'Eat Your Vegetables!' New Book Redefines How to Raise Healthy Eaters
Source Newsroom: University of California, Los Angeles (UCLA), Health Sciences
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Newswise — How do you get a picky young eater who refuses everything to like fruits and vegetables? How do you get children to try nutritious foods when all they want is something sweet or salty? How do you raise healthy eaters without constant mealtime struggles?
In her new book, "'Eat Your Vegetables' and Other Mistakes Parents Make: Redefining How to Raise Healthy Eaters" (Healthy Learning, May 2012), registered dietitian Dr. Natalie Digate Muth, a pediatric resident at Mattel Children's Hospital UCLA and mother of two, provides parents with a step-by-step plan to help kids embrace fruits, vegetables and other healthful foods without battles, bribes and coercion.
The strategies, tailored to a child's age and development level, are based on scientifically proven research and are accompanied by real-life anecdotes and expert advice.
"As parents, we all struggle with how to get our children to actually want to eat a healthy, balanced diet," Muth said. "As a formerly obese child, a mother of a once-picky eater and a pediatrician acutely aware of the epidemics of obesity and inactivity in our children, I am highly motivated to help children and parents work together — free of mealtime battles — to adopt healthy eating and activity habits."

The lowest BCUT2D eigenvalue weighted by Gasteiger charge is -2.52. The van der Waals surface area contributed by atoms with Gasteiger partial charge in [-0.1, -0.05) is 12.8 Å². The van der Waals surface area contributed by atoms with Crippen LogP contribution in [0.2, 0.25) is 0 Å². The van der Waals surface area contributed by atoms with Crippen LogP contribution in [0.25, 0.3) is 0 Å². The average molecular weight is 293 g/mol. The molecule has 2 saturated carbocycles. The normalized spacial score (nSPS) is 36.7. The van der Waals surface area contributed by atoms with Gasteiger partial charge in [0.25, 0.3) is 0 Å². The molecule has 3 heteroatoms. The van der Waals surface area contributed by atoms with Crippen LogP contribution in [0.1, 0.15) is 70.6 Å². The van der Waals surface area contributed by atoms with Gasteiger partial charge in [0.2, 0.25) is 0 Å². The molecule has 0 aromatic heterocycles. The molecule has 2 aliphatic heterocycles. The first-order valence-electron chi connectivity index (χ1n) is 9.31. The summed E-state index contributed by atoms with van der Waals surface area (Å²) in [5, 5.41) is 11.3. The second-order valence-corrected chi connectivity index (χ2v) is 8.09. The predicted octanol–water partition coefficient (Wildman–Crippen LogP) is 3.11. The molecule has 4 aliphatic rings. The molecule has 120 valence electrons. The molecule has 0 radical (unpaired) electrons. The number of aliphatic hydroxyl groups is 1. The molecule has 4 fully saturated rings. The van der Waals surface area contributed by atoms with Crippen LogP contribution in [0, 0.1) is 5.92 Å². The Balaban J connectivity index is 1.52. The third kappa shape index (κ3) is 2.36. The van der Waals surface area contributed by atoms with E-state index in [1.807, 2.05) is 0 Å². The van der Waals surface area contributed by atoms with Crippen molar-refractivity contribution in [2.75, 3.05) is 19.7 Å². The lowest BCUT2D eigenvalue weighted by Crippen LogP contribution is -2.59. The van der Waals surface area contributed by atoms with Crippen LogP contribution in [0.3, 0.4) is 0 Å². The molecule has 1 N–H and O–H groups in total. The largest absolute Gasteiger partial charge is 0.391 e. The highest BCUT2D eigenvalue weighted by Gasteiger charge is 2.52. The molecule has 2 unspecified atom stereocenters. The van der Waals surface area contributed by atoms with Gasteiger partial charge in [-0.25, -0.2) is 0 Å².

The book helps parents assure healthful nutrition for kids of all ages. And while some of the strategies might be surprising, they work, Muth said. Parents will not only learn what exactly constitutes a healthy eating plan at various ages and stages, but they'll also discover tips and tricks to get kids to actually want to eat healthy. Among the topics:
• Learning the (reverse) psychology of getting kids to eat healthy.
• Why the "clean plate club" contributes to childhood and adult obesity.
• How using food as a reward causes more long-term damage than short-term parental sanity.
• How subtle marketing and packaging tactics are designed to sabotage healthy eating habits.
• Learning effective strategies to get the young "couch potato" up and moving.
Each chapter is followed by simple, kid-friendly recipes developed by Dr. Mary Saph Tanaka, a pediatric resident at UCLA and a talented amateur chef, which help parents turn the information contained within the chapters into action — starting with the next meal or snack.
"'Eat Your Vegetables'" is a pediatrician- and mom-tested guide to help parents and caregivers raise healthy food eaters for life," said Dr. Tanya Altmann, a pediatrician, mother and book author. "With many of today's children being raised on fast-food nutrition and couch-potato fitness, Dr. Muth gives parents direction in this step-by-step guide for shaping a child's psyche to help them embrace and enjoy fruits and vegetables."
For more information on the book, visit www.drnataliemuth.com or contact the UCLA media contact.